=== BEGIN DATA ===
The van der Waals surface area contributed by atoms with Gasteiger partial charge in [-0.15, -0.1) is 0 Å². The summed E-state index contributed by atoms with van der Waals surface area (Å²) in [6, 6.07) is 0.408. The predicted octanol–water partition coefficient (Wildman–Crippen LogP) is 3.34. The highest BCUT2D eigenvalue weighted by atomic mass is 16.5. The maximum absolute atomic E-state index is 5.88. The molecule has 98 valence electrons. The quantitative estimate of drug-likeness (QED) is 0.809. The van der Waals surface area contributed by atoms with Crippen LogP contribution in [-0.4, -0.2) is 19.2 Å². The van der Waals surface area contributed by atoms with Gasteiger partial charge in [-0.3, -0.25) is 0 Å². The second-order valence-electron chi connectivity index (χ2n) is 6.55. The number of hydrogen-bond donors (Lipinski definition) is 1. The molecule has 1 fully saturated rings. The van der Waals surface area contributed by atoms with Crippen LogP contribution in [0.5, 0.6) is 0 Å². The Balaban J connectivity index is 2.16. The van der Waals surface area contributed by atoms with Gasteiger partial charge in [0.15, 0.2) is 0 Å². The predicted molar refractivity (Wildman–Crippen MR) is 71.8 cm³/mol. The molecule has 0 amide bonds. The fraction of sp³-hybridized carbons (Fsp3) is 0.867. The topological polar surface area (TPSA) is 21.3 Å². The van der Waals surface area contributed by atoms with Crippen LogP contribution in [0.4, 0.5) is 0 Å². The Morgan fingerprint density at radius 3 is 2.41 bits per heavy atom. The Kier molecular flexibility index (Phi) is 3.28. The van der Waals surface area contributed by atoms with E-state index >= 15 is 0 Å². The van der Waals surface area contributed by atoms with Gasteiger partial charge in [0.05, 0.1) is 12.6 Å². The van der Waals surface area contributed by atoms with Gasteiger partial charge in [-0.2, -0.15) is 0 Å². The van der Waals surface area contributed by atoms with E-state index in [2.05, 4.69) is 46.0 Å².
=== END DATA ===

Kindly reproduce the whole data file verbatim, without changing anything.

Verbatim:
The van der Waals surface area contributed by atoms with Gasteiger partial charge in [-0.15, -0.1) is 0 Å². The summed E-state index contributed by atoms with van der Waals surface area (Å²) in [6, 6.07) is 0.408. The predicted octanol–water partition coefficient (Wildman–Crippen LogP) is 3.34. The highest BCUT2D eigenvalue weighted by atomic mass is 16.5. The maximum absolute atomic E-state index is 5.88. The molecule has 98 valence electrons. The quantitative estimate of drug-likeness (QED) is 0.809. The van der Waals surface area contributed by atoms with Crippen LogP contribution in [-0.4, -0.2) is 19.2 Å². The van der Waals surface area contributed by atoms with Gasteiger partial charge in [-0.3, -0.25) is 0 Å². The second-order valence-electron chi connectivity index (χ2n) is 6.55. The number of hydrogen-bond donors (Lipinski definition) is 1. The molecule has 1 fully saturated rings. The van der Waals surface area contributed by atoms with Crippen LogP contribution in [0.5, 0.6) is 0 Å². The Balaban J connectivity index is 2.16. The van der Waals surface area contributed by atoms with Gasteiger partial charge in [0.15, 0.2) is 0 Å². The predicted molar refractivity (Wildman–Crippen MR) is 71.8 cm³/mol. The molecule has 0 amide bonds. The fraction of sp³-hybridized carbons (Fsp3) is 0.867. The topological polar surface area (TPSA) is 21.3 Å². The van der Waals surface area contributed by atoms with Crippen LogP contribution in [0.4, 0.5) is 0 Å². The Morgan fingerprint density at radius 3 is 2.41 bits per heavy atom. The Kier molecular flexibility index (Phi) is 3.28. The van der Waals surface area contributed by atoms with E-state index >= 15 is 0 Å². The van der Waals surface area contributed by atoms with Gasteiger partial charge in [0.05, 0.1) is 12.6 Å². The van der Waals surface area contributed by atoms with Gasteiger partial charge in [-0.2, -0.15) is 0 Å². The van der Waals surface area contributed by atoms with E-state index in [2.05, 4.69) is 46.0 Å².